After several seasons as one of the league’s most underwhelming teams, and after a long run where South Florida’s professional football team struggled with legitimacy and stability, the Miami Dolphins have finally figured out how to fix things. They will appear on “Hard Knocks,” a show that features only the most desirable and interesting NFL franchises (or, if those teams all said no, the Dolphins).
Former NFL player Nate Jackson has some advice for Andrew Luck and Robert Griffin III. He says their transition from college stardom to the NFL will be seamless and easy and there will never, ever be any problems, the end.
(Well, he actually explains how difficult the transition will be, and it’s probably pretty useful advice if you were recently selected with one of the top picks in the NFL Draft. Or if you were drafted at all, really. If you weren’t, the advice probably won’t seem particularly useful.)
The NFL’s Pro Bowl is the appendix of the NFL calendar. Nobody likes it. Nobody watches it. Absolutely nobody wants to play in it. This being the NFL, it would be fair to assume they would keep on having the Pro Bowl while jacking up ticket prices and doing whatever the hell they want, because they’re the NFL and that’s just how they roll. But no! The game could be suspended beginning this upcoming season!
The NFL sees a problem and wisely responds to it. I do not know what to make of this. Maybe they figure this one smart move will cushion the blow when they float the idea of a 20-game regular season or some other nonsense down the line. Who knows? All I know for sure is that now we’re all going to have a sudden opening in our calendar in next year, irritating those who have already planned their Pro Bowl Viewing Parties.
The NFL Draft is next week, which means we’re right in the thick of the “stupid, baseless character assassination and rumor-mongering” phase of pre-draft hype. Take quarterback Robert Griffin III, Heisman Trophy winner and presumptive No. 2 pick. I don’t know Robert Griffin the Third. Maybe he’s nice, maybe he’s not. All I know is that for months now, the impression of Griffin that has been coming across via the media has been that of a good guy, a good teammate and a good player.
But because the NFL Draft is days away, and because people will report just about anything that relates to the draft (including the endlessly leaked, eminently meaningless Wonderlic scores), now we have our first report of Griffin’s — wait for it — “character issues.”
This happens every year, like clockwork. Last year, Cam Newton was basically hauled into the public square and shamed in the months leading up to (and following) the draft. It didn’t matter. Even thanks to a lockout-shortened offseason that briefly kept him from joining his team, he still had a phenomenal record-setting rookie season. That’s because almost all of the blather is, was and always shall be irrelevant and just a way for teams and agents and players to try and get an edge, any edge, by driving up or down draft stock and salaries, trying to scare off other teams, trying to lobby one team over another and generally do anything they can to get whatever outcome they desire. And because there’s this inexhaustible desire for coverage of anything to do with the NFL and a corresponding paucity of actual news to report much of the time, you get media reports that are about basically nothing.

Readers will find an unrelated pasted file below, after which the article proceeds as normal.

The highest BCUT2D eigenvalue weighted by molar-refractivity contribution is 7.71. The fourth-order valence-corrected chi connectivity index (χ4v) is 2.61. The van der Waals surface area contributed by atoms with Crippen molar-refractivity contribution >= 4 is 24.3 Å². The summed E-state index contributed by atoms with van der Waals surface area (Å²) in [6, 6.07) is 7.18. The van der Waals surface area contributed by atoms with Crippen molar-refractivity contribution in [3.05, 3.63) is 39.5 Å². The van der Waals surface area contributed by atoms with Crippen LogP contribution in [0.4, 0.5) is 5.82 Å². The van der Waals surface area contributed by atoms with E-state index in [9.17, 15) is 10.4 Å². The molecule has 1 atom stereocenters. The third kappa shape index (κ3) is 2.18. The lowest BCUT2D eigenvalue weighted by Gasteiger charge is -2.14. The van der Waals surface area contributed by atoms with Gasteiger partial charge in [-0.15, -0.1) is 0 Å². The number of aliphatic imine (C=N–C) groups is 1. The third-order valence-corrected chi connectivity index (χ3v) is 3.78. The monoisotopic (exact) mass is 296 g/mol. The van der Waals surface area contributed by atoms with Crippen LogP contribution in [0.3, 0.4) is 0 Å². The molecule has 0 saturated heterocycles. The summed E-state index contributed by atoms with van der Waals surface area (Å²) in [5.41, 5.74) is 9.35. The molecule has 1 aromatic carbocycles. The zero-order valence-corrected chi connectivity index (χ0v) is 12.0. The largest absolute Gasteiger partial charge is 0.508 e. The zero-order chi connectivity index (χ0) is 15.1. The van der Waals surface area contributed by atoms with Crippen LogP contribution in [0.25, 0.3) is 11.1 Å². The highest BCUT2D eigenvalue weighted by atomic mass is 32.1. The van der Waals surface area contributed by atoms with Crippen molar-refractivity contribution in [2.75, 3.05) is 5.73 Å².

Meanwhile, an interesting new study suggests that some character issues — the ones that are obvious and out there, because they involve players who have been arrested — don’t matter, so teams should take the chance and draft someone with a criminal history. (It should be noted that “character issues” very often don’t actually relate to actual criminal records, by the way, but rather express generalized concerns that often have nothing to do with anything.) The study looked at every player drafted between 2005 and 2009 and found that the best players to draft were those who were arrested but never charged with anything. This is the result of looking at lots of players, and obviously teams should evaluate each player on a case-by-case basis. But at least these findings come from a study, rather than the simpleminded blathering of a hairdo killing time on ESPN.
Good news, everyone! The scourge that is violence in professional football is about to come to an end. We all had a very good time with the brutality and general mayhem, but we knew the fun had to end sometime.
I don’t normally write much about politics here, because writing “[head explodes]” in every single post might get repetitive after a while. This is a slightly political story because it involves a politician and the government but it also involves sports and whatever moving on, the Associated Press reports:
Sen. Dick Durbin is setting up a Judiciary Committee hearing about bounties in professional football and other major sports in the wake of news that New Orleans Saints players received extra cash for hits that hurt particular opponents.
Setting aside the obvious “Congress doesn’t have anything better to do?” point, I suppose we at least owe Durbin a chance to explain why the upper house is going to spend time discussing the New Orleans bounty program. Maybe he has a really good reason we never thought about!
“Let’s be real basic about it here. If this activity were taking place off of a sporting field, away from a court, nobody would have a second thought (about whether it’s wrong). ‘You mean, someone paid you to go out and hurt someone?’” Durbin said in a telephone interview before raising the issue on the floor of the Senate.
Okay, scratch that. This is about the dumbest explanation I could have possibly imagined, exceeding the “WON’T SOMEBODY THINK OF THE CHILDREN?” reasoning I was actually expecting.